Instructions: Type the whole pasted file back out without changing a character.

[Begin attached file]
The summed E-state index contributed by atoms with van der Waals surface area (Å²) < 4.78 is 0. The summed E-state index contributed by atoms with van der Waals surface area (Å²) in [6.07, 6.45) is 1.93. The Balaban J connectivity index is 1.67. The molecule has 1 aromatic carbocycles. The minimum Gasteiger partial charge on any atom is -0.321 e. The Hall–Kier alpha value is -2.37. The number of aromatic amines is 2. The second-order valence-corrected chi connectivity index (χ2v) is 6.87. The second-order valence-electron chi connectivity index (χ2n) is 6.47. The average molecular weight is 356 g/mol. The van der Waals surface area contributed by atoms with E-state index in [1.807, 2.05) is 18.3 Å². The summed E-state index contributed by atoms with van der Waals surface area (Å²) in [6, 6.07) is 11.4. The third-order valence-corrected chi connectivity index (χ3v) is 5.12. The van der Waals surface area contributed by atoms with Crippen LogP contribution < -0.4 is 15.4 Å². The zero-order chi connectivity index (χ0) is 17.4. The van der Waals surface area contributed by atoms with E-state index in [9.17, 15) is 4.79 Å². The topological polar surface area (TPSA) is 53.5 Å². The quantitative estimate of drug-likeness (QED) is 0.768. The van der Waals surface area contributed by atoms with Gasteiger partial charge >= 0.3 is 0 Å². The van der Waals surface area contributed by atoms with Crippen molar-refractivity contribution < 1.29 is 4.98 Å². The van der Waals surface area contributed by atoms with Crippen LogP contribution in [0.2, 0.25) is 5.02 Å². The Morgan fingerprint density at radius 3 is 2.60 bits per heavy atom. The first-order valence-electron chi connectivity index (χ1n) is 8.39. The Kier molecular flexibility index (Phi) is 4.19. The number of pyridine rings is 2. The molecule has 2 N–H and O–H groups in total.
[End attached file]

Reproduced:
The summed E-state index contributed by atoms with van der Waals surface area (Å²) < 4.78 is 0. The summed E-state index contributed by atoms with van der Waals surface area (Å²) in [6.07, 6.45) is 1.93. The Balaban J connectivity index is 1.67. The molecule has 1 aromatic carbocycles. The minimum Gasteiger partial charge on any atom is -0.321 e. The Hall–Kier alpha value is -2.37. The number of aromatic amines is 2. The second-order valence-corrected chi connectivity index (χ2v) is 6.87. The second-order valence-electron chi connectivity index (χ2n) is 6.47. The average molecular weight is 356 g/mol. The van der Waals surface area contributed by atoms with E-state index in [1.807, 2.05) is 18.3 Å². The summed E-state index contributed by atoms with van der Waals surface area (Å²) in [6, 6.07) is 11.4. The third-order valence-corrected chi connectivity index (χ3v) is 5.12. The van der Waals surface area contributed by atoms with Crippen LogP contribution < -0.4 is 15.4 Å². The zero-order chi connectivity index (χ0) is 17.4. The van der Waals surface area contributed by atoms with E-state index in [9.17, 15) is 4.79 Å². The topological polar surface area (TPSA) is 53.5 Å². The quantitative estimate of drug-likeness (QED) is 0.768. The van der Waals surface area contributed by atoms with Gasteiger partial charge >= 0.3 is 0 Å². The van der Waals surface area contributed by atoms with Crippen molar-refractivity contribution < 1.29 is 4.98 Å². The van der Waals surface area contributed by atoms with Crippen LogP contribution in [0.2, 0.25) is 5.02 Å². The Morgan fingerprint density at radius 3 is 2.60 bits per heavy atom. The first-order valence-electron chi connectivity index (χ1n) is 8.39. The Kier molecular flexibility index (Phi) is 4.19. The number of pyridine rings is 2. The molecule has 2 N–H and O–H groups in total.